Smaller importers often hire out their distribution to bigger companies rather than buy a warehouse and distribute themselves. 

Brokers are different from either.  They are just like real estate agents - they bring people together and hope to get something out of it.  You can travel around the world, find some producers, and offer to represent them in the US.  You call a few importers to see if they'd be interested in picking up the wine. Maybe you already have someone to clear it, so you call a few distributors to see if they'd be interested in carrying it as part of their portfolio.  With luck, a few people take it.

You can start out as a small broker, bringing in a few wines and then finding importers and distributors.  Or you can hire someone to bring in a few pallets for you and then hire  someone - maybe the same company or a different one, to store and distribute it for you. You end up with very thin margins if you do that because people will charge you for every bottle they touch.

How do you make money?

Producer sells for 2.5 dollars or euros.  Importer buys for 2.5 and sells to a distributor for 5.  Distributor buys for 5 and sells to a retailer for 10. Retailer sells to the customer for fifteen or twenty.  If you're both importer and distributor, you may shave a few points off to the retailer and if he's cool, he passes it on to the customer.  If you're a broker, you add your commission to the winery price and maybe the importer pays 3 euros instead of 2.5.  Hopefully you get paid your commission - a lot of that has to do with the deal you cut.  Eventually the winery and the importer or distributor will figure out that they can probably cut you out of the picture and save the commission you're getting, so you need to keep hunting around for new clients because sooner or later one of your wineries will leave.

There isn't a separate license to be a broker, at least not in NYS.  If you're going to rep wine, you need a solicitor's permit.  It's the same you get when you work for a distributor.  You're a wholesaler either way.

You didn't ask, but there is a final link - the retailer.  The three-tier system was to keep separate the producer, distributor, and retailer.  Think of Al Capone - he made the gin, delivered it to the speakeasies, and oh, by the way, he was going to be your partner at the speakeasy too. What are you going to do, tell the cops that he's muscling into your illegal enterprise? After Prohibition, they passed laws in all states restricting the ability of someone to make that Al C move.  So the three tiers are the producer, the wholesaler, and the retailer.  A "broker" can work at any level - it's not a defined category so you have people who rep wineries and people who do personal buying for wealthy clients.  But if you're selling to people who will sell later, you're a wholesaler and need a wholesaler's license, at least in NY.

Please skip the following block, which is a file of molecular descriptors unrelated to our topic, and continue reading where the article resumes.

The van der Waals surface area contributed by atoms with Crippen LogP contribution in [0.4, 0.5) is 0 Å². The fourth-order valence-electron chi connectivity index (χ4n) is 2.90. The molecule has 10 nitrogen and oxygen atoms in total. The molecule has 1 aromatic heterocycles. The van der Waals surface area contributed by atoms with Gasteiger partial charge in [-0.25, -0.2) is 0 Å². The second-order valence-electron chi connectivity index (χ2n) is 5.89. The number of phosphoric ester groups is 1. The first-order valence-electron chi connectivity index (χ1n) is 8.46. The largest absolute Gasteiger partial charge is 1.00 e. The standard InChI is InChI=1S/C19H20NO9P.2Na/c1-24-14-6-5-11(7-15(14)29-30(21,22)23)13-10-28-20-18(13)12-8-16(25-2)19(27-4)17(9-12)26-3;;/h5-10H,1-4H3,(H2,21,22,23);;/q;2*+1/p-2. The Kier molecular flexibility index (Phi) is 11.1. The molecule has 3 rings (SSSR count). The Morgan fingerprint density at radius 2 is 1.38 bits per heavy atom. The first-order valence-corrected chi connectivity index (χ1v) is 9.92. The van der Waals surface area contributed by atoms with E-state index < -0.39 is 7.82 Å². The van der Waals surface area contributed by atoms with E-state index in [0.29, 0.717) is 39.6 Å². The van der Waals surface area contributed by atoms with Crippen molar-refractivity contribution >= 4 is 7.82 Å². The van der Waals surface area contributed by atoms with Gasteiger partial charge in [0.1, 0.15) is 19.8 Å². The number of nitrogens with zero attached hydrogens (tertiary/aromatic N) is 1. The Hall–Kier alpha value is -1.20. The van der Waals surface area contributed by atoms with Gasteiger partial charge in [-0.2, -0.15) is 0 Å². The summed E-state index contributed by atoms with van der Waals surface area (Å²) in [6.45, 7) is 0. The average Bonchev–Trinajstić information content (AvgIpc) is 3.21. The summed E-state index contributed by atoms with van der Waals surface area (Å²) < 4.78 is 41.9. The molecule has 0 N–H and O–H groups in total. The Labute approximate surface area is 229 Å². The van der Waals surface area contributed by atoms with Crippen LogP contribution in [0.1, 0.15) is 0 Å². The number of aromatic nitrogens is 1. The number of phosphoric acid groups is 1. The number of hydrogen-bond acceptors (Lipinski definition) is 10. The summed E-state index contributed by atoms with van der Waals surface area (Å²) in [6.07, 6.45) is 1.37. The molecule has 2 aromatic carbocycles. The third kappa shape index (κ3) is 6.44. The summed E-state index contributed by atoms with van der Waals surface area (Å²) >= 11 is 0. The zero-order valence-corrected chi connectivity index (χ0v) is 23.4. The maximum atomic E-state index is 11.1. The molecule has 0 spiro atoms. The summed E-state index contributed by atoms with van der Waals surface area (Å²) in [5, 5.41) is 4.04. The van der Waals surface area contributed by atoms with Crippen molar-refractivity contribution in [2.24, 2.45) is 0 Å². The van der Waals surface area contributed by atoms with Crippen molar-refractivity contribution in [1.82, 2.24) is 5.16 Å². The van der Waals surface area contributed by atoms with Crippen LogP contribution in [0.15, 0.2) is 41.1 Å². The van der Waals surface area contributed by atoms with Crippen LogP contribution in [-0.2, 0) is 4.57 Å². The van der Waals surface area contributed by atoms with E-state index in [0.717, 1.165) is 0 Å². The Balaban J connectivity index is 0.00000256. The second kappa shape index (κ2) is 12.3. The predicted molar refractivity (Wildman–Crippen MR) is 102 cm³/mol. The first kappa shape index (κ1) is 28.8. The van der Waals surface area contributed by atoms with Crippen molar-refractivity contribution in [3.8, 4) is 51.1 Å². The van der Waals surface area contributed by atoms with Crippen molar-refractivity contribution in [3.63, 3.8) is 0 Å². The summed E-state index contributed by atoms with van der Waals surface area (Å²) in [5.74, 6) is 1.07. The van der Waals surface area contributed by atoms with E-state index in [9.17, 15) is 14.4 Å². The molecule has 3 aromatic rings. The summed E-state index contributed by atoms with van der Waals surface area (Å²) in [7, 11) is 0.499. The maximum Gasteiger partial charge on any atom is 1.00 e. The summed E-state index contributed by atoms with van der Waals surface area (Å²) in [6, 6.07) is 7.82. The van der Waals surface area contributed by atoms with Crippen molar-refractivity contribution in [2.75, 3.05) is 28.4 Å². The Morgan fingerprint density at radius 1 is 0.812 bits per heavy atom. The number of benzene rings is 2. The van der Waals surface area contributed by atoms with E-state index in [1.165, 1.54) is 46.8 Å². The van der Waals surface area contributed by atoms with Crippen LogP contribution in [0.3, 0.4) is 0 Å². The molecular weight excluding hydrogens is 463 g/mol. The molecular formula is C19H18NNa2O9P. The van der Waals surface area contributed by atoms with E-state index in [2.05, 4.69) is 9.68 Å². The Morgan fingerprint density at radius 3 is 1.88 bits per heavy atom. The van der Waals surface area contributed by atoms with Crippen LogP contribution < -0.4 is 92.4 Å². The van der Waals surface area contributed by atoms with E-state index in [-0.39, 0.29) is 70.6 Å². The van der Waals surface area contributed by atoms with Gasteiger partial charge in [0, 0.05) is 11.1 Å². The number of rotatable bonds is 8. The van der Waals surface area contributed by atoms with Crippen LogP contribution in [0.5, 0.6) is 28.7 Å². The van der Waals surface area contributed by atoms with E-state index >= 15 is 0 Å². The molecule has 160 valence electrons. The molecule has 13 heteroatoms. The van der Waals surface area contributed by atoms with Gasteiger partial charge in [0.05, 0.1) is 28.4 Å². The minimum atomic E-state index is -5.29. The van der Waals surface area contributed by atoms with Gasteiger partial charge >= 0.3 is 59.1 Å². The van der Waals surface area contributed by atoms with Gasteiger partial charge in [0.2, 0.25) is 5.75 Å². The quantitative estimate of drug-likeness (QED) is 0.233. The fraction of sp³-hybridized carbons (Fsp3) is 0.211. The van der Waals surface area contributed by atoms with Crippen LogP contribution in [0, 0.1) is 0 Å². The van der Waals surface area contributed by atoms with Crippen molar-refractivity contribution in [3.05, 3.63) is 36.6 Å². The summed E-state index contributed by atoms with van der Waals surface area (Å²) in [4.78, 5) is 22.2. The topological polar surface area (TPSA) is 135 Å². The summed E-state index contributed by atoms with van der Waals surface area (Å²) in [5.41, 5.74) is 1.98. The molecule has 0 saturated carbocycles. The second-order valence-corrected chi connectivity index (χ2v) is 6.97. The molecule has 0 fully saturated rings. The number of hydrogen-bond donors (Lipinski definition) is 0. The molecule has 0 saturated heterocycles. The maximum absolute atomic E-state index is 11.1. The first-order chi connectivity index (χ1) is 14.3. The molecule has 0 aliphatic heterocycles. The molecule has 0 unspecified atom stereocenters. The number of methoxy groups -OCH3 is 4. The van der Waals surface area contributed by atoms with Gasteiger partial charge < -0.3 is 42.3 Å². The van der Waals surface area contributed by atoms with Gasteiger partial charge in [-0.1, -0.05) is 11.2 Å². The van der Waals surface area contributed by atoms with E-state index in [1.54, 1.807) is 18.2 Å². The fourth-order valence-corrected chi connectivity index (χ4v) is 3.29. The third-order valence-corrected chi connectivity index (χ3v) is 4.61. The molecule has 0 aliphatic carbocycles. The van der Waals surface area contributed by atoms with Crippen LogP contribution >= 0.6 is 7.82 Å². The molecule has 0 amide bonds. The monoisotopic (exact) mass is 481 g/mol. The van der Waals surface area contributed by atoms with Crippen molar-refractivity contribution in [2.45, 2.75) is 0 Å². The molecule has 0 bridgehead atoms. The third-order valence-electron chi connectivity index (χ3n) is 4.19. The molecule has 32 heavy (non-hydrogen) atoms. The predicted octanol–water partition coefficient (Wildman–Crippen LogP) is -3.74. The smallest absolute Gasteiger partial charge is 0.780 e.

In CA, the retailer can also be the importer and distributor.  I think that's the only state - not sure. That's why you have people like the Rare Wine Company or Winex who get stuff directly and sell to the customers.

In other cases, a retailer will contract with a licensed importer and distributor to bring something in that the importer doesn't usually carry. The retailer will pay less than he would if he'd bought something off the distributor's catalog.  How much he'll end up paying depends on how well he negotiates.

An individual can be a broker and also an importer and/or distributor.  A lot of brokers shop their stuff around. If you get known for your portfolio, maybe because you got some good press for a few of your wines or you got high points for some, bigger distributors are interested in carrying your stuff.  Problem is that a lot of the big guys are unionized and in any case they need to move lots of product to cover their fixed costs.  So if your stuff needs hand selling, it may not move.  It may just end up in a corner of the warehouse. Then one day the customer will find it on clearance somewhere because the distributor gave it up.  So if you're a broker, you need to help actually move your stuff - work with the distributor, call on stores with the distributor, do tastings, etc. Or keep your stuff with smaller distributors/importers.  But even if you do that, once you start developing a market presence for your wine, the producer may think he can do better with someone else and shop around for a better deal, cutting you out. Doesn't always work and sometimes they ask to come back, but remember that everyone is looking to move product thru the system and if they see what they think is a better opportunity, well, they're not family after all.